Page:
When we saw Sophie’s submission for our Access Fellowship, we were impressed with her original thinking, analysis and initiative. It wasn’t a surprise once we saw her background — Bain & Co., Accenture and a short stint at a Chicago-based venture firm, OCA Ventures before landing at Booth for her MBA — but we were struck with her thoughtfulness and that she always had an opinion. Here are some highlights from her summer so far, in her own words:
What have you found most surprising in the venture capital business?
Every day I am blown away by the raw intelligence and passion shown by the entrepreneurs who share their stories. I find myself walking down University Avenue after work trying to patch together the entrepreneurial viewpoints together to ponder the vision for the future. Will software automate most jobs? Can we make coding easier to empower the workforce? Will interpersonal skills matter more than analytical skills in ten years from now? The latter thought distracted me enough to almost land me in a bike crash, so there may be something behind the old adage “curiosity killed the cat.”
What have you found interesting working at a boutique VC firm like Costanoa?
I love the firm’s belief in high conviction and concentrated investing. Every diligence is carefully crafted to ensure that not only the startup is the right bet that we want to make, but also that Costanoa is the right match to provide strategic advice. Even further, Greg/Neill/Bucky/John/Mark, our investment team, all try to make the diligence process as helpful to the potential company as possible by frequently turning positive reference calls turn into potential customers for the startup.
I also look at the guidance that Martina/Jim/Rachel/Mike (and our Executives-in-Residences Tom and Drew) provide in their respective fields and have a hard time to find any other words besides “Costanoa’s secret sauce” to describe their impact on our portfolio. I think it is quite rare for a seed-stage/series A investor to invest so heavily in such a concept, and I believe it is a true testament to Costanoa’s mission.
The mission of the Costanoa Access Fellowship is to give someone access to the first rung of the venture capital ladder. What has that felt like to you?
I think the word I’m looking for is thankful. I have had the chance to see every component in the venture capital industry ranging from a LP meeting, to a CEO workshop for our portfolio companies. Costanoa has kept me on my toes, taught me to be almost annoyingly curious, and challenged me to use a startup mindset. I feel strongly that the access I have been provided has helped me evaluate my career and where I fit into the larger tech ecosystem.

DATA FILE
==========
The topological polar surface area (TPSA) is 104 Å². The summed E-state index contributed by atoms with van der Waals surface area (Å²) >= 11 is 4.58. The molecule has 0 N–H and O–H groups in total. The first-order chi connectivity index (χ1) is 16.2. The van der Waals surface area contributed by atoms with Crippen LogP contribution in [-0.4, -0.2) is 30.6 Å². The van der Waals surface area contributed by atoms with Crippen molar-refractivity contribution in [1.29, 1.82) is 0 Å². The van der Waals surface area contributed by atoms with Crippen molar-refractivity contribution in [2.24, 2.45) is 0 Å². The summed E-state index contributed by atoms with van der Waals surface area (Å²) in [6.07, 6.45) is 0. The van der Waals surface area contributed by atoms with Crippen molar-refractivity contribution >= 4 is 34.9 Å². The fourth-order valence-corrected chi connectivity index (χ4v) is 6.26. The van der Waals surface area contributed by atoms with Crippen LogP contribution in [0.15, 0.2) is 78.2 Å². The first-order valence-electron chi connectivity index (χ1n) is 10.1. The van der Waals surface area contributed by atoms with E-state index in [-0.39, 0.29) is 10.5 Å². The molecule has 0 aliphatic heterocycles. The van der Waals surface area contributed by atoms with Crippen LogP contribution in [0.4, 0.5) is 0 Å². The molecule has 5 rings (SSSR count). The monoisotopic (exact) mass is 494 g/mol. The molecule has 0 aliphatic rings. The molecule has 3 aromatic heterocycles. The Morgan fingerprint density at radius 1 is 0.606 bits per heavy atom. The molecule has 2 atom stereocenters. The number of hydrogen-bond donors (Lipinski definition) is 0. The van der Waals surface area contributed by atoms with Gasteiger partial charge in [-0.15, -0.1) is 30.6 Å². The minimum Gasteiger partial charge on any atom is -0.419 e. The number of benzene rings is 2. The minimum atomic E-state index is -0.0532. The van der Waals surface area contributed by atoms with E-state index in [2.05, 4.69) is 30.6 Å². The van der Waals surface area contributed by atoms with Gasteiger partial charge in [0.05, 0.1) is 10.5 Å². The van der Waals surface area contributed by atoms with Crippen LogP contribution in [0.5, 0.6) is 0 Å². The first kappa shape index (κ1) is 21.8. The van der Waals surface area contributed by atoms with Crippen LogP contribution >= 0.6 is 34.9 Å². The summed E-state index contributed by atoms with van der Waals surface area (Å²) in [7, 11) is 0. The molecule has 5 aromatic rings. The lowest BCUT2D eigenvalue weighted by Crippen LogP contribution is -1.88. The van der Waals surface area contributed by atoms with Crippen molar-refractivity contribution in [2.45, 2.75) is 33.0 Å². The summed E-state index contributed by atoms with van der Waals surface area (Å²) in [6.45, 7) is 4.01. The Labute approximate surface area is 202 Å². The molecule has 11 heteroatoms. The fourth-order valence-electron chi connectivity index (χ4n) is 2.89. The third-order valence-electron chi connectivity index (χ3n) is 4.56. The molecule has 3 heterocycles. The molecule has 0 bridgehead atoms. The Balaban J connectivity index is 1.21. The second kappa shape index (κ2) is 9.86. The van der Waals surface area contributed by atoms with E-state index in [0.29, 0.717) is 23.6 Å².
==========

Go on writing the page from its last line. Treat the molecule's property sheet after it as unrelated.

Right now is an interesting time for the VC industry with the news about inappropriate conduct by VCs. How do you directly feel about it? How do you think of VC as an industry? Do you see any solutions?
I recently had a conversation with a female entrepreneur with an impressive product and it was difficult to hear how discouraged she felt about the fundraising process. At times, she didn’t even feel like she should reach out to VC’s because many VC websites only feature white male entrepreneurs. At pitch events, she felt like she received different types of questions than her male counterparts. While it is obvious that conscious biases have to change, there are solutions we can all work on to fix unconscious bias.
- Check your underlying thoughts — Dedicate an afternoon to unconscious bias training, and offer a session for portfolio companies as well.
- Assess your approachability — Reflect as a firm if your messaging, interactions, and actions give special privileges to a certain type of entrepreneur.
- Actively increase the pipeline — Identify continuous sources of intel on startups with diverse talent.
- Listen to their stories — Mandate that members of the investment team should start a conversation with at least one person that is a different race at every event.
- Even the playing field — Ask the same type of questions during pitch meetings, especially since this HBS report finds that VC’s ask males more favorable questions.
What are your impressions on the different aspects of VC: the investing, operating, and entrepreneurial roles?
These aspects, in combination, are a true triple threat. I enjoy assessing the strength of different components of a business and how to prioritize what kind of due diligence needs to take place prior to investing. I enjoy watching the emotional intelligence it takes to build the skills and roles around the founder for the startup to be successful. I admire the different lens an entrepreneur can bring to the investment team. Venture capitalists that can do all three well are high up in my mind and Twitter feed :).
You’ve been at Costanoa for a month, what do you want to get out of your final month?
Working on my edge computing thesis, so for any readers interested in this space please contact me (firstname.lastname@example.org)! While I am definitely not kidding on the former, I also want to leverage all the investing and operational intelligence from the Costanoa team so that when I head back to Booth in September I feel like I learned as much as was intellectually possible.